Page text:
In the great Helmand River Valley of southern Afghanistan, stands a rockfill dam, bearing testimony to USAID’s continued commitment to the country for more than half a century. In 1953, USAID contracted Morrison Knudsen, one of American heavy construction contractors that built the Hoover Dam, to construct this dam. Standing 100 metres (320 feet) in height, spanning 270 metres (887 feet) in length, and having a present storage capacity of 1.2-billion cubic metres (27,550 acre-feet) of water, the Kajakai Dam creates the largest multi-purpose reservoir in the country. For decades, water discharging from Kajakai has traversed some 300 miles of downstream irrigation canals, which stretch across parched formidable landscape, feeding 140,000 hectares of farmland with water.

In 1975, USAID commissioned the initial installation of two 16.7 MW generating units in a powerhouse constructed at the toe of the dam. Several years earlier, viability for increasing the reservoir storage level, increasing reservoir storage volume to 2.7-billion cubic metres (62,000 acre-feet), had been confirmed. Heightening the reservoir operating level had been envisioned in the initial project design concept. In 1976, the Asian Development Bank funded design, construction and installation for eight radial gates in the Project’s service spillway. However, with the invasion of the Soviet Union into Afghanistan beginning in 1979, all constructions in progress were halted.

In 2002, USAID and other international donors, including the World Bank, the Japanese and Canadian governments, the United Nations, the Asian Development Bank and the European Union, agreed to undertake a national irrigation and power rehabilitation program. This national priority program was aimed at restoration of water supply for local communities, rehabilitating irrigation systems for farmlands and providing sufficient power for residents, industries and commerce through the harnessing of water from various rivers. Increased water and power supply will enable the country to expand irrigated farmlands and develop industrial parks, creating jobs for all Afghans.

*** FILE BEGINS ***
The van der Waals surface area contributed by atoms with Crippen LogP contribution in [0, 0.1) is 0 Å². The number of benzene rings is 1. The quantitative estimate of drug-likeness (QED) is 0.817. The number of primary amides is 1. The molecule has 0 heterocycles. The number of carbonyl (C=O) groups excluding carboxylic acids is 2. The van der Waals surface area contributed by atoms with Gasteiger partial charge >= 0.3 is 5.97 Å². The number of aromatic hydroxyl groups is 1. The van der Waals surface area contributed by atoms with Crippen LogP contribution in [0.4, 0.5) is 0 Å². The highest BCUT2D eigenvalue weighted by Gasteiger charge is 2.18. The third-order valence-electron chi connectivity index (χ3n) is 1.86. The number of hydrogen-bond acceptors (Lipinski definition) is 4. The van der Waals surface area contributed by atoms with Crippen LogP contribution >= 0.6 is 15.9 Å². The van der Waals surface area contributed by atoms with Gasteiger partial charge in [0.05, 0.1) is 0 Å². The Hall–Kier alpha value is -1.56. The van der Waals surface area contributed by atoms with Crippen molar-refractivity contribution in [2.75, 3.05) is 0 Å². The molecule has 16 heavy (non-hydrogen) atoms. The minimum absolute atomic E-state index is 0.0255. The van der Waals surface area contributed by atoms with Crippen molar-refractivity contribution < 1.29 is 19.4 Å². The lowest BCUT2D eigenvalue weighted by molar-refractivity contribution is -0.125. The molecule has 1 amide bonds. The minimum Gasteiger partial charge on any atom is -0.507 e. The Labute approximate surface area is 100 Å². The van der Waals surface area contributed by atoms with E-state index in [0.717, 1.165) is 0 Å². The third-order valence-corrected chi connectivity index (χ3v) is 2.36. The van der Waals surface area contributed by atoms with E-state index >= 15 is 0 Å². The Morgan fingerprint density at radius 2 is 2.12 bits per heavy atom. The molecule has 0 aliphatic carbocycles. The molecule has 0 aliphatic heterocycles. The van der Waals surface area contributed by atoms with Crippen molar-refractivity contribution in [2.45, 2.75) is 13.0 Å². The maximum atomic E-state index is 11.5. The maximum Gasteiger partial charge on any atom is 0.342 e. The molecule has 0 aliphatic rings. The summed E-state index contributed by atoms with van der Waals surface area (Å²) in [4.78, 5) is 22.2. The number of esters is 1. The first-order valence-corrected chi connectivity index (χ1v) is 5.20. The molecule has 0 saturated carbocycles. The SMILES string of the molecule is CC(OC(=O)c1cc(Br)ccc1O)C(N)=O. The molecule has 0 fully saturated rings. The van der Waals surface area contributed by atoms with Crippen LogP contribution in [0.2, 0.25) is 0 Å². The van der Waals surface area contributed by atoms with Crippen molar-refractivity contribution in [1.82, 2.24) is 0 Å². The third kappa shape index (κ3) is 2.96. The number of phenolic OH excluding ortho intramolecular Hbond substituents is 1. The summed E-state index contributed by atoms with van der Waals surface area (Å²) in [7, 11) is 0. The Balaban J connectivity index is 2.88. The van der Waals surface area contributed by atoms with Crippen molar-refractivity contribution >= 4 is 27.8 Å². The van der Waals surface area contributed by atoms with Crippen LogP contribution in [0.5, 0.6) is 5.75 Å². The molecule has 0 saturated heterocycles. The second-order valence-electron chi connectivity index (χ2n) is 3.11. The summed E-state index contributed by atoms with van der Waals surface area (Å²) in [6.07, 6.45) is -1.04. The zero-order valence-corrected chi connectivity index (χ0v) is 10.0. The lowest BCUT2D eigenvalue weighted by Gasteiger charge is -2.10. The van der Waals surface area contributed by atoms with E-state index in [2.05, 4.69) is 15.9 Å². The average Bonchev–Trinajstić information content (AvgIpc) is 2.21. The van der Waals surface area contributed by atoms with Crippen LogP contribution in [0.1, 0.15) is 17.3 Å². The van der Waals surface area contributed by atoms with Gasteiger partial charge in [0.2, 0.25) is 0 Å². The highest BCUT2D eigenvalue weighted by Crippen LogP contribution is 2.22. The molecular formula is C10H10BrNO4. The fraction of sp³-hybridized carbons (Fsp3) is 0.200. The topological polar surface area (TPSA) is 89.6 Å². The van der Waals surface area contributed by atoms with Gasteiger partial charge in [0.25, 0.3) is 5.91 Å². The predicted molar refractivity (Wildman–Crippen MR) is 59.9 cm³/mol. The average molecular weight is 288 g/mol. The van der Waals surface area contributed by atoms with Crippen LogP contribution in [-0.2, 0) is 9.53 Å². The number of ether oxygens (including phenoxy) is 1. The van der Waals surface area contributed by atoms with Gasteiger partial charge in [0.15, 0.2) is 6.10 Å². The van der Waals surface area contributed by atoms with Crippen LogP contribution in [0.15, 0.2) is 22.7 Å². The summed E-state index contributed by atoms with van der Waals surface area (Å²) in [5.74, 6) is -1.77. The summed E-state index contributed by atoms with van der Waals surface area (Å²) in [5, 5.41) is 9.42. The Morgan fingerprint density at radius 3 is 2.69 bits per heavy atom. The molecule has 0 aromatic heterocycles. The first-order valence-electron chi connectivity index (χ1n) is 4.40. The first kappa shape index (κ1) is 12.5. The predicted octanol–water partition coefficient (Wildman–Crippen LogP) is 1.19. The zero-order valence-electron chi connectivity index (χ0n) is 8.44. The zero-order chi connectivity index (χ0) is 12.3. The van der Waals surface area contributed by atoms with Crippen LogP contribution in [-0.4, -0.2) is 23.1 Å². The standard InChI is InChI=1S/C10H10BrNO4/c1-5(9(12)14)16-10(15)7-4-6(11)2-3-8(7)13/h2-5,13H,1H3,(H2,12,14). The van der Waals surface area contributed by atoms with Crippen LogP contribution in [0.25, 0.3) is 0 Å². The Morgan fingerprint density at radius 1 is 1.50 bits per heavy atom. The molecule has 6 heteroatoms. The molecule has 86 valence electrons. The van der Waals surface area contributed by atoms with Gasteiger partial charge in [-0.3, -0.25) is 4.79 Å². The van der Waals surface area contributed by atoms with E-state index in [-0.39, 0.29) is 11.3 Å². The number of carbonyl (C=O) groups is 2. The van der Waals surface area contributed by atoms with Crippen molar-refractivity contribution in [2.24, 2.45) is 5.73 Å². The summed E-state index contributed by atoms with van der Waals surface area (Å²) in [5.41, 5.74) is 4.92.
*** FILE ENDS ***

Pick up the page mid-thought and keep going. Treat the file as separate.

As the major priority power and irrigation projects in southern Afghanistan, the Kajakai rehabilitation consists of two major components: First, refurbishing the existing power plant equipment and adding a third hydroelectric unit; second, completing the installation of the service spillway radial gates and completing the emergency spillway. Power plant refurbishment comprises the rehabilitation of two 16.5 MW hydro-electric units, Units 1 and 3, and the design, fabrication and installation of new 18.5 MW Unit 2. Prior to implementing the spillway gates project, a three-fold feasibility study, comprising the social and environmental assessment of the reservoir area, the Helmand Water Balance Study, and a technical analysis of the service and emergency spillways, including the installation of the eight service spillway gates, must be completed.

The prime contractor for the powerhouse project, The Louis Berger Group, an American engineering firm, subcontracted Acres International and Voith Siemens to refurbish the two existing hydro-electric units. The two turbine runners will be replaced totally and the generators will be overhauled. A Beijing-based Company, China Machine-Building International Corps, will fabricate and install the new Unit 2, being designed by MW Harza, an American firm focusing on power, water and wastewater.

Completion of the spillways and installation of the eight service spillway gates cannot begin until the viability of the project is confirmed by the ongoing studies. The U.S. Army Corps of Engineers under contract with USAID, is currently conducting the Helmand Water Balance Study in order to determine the viability of further expanding the Kajakai project by the addition of a second power house with capacity of additional 50 to 100 MW.